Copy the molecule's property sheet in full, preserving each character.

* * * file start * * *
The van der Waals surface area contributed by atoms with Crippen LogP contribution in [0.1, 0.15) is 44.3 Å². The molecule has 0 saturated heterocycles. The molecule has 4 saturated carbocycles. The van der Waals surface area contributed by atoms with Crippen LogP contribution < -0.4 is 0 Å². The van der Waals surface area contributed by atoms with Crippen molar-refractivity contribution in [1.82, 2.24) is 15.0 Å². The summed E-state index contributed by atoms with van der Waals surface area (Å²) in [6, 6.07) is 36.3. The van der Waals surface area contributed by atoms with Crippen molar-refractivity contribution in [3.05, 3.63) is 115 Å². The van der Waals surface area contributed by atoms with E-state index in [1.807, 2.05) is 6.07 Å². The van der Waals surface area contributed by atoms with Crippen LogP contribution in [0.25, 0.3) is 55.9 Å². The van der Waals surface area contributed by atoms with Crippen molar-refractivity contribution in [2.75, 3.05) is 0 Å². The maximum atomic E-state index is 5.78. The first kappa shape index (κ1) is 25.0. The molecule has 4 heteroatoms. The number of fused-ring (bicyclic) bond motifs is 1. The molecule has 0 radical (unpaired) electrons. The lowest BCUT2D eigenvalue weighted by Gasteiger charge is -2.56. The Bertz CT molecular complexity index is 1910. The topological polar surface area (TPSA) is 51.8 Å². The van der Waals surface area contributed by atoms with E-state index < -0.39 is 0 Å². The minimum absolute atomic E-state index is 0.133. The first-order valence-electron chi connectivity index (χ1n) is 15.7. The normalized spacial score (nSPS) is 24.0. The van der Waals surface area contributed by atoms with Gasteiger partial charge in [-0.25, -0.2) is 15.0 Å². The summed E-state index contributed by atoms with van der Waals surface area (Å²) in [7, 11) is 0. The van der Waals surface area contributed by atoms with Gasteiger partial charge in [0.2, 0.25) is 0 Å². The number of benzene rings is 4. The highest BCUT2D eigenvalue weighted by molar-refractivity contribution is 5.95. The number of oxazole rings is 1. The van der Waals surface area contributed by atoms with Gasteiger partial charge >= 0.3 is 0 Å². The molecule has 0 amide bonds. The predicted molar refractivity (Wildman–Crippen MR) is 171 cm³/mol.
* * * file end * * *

The van der Waals surface area contributed by atoms with Crippen LogP contribution in [0.1, 0.15) is 44.3 Å². The molecule has 0 saturated heterocycles. The molecule has 4 saturated carbocycles. The van der Waals surface area contributed by atoms with Crippen LogP contribution < -0.4 is 0 Å². The van der Waals surface area contributed by atoms with Crippen molar-refractivity contribution in [1.82, 2.24) is 15.0 Å². The summed E-state index contributed by atoms with van der Waals surface area (Å²) in [6, 6.07) is 36.3. The van der Waals surface area contributed by atoms with Crippen molar-refractivity contribution in [3.05, 3.63) is 115 Å². The van der Waals surface area contributed by atoms with E-state index in [1.807, 2.05) is 6.07 Å². The van der Waals surface area contributed by atoms with Crippen LogP contribution in [0.25, 0.3) is 55.9 Å². The van der Waals surface area contributed by atoms with Crippen molar-refractivity contribution in [2.75, 3.05) is 0 Å². The maximum atomic E-state index is 5.78. The first kappa shape index (κ1) is 25.0. The molecule has 4 heteroatoms. The number of fused-ring (bicyclic) bond motifs is 1. The molecule has 0 radical (unpaired) electrons. The lowest BCUT2D eigenvalue weighted by Gasteiger charge is -2.56. The Bertz CT molecular complexity index is 1910. The topological polar surface area (TPSA) is 51.8 Å². The van der Waals surface area contributed by atoms with E-state index < -0.39 is 0 Å². The minimum absolute atomic E-state index is 0.133. The first-order valence-electron chi connectivity index (χ1n) is 15.7. The normalized spacial score (nSPS) is 24.0. The van der Waals surface area contributed by atoms with Gasteiger partial charge in [-0.25, -0.2) is 15.0 Å². The summed E-state index contributed by atoms with van der Waals surface area (Å²) in [7, 11) is 0. The van der Waals surface area contributed by atoms with Gasteiger partial charge in [0.2, 0.25) is 0 Å². The number of benzene rings is 4. The highest BCUT2D eigenvalue weighted by molar-refractivity contribution is 5.95. The number of oxazole rings is 1. The van der Waals surface area contributed by atoms with Gasteiger partial charge >= 0.3 is 0 Å². The molecule has 0 amide bonds. The predicted molar refractivity (Wildman–Crippen MR) is 171 cm³/mol.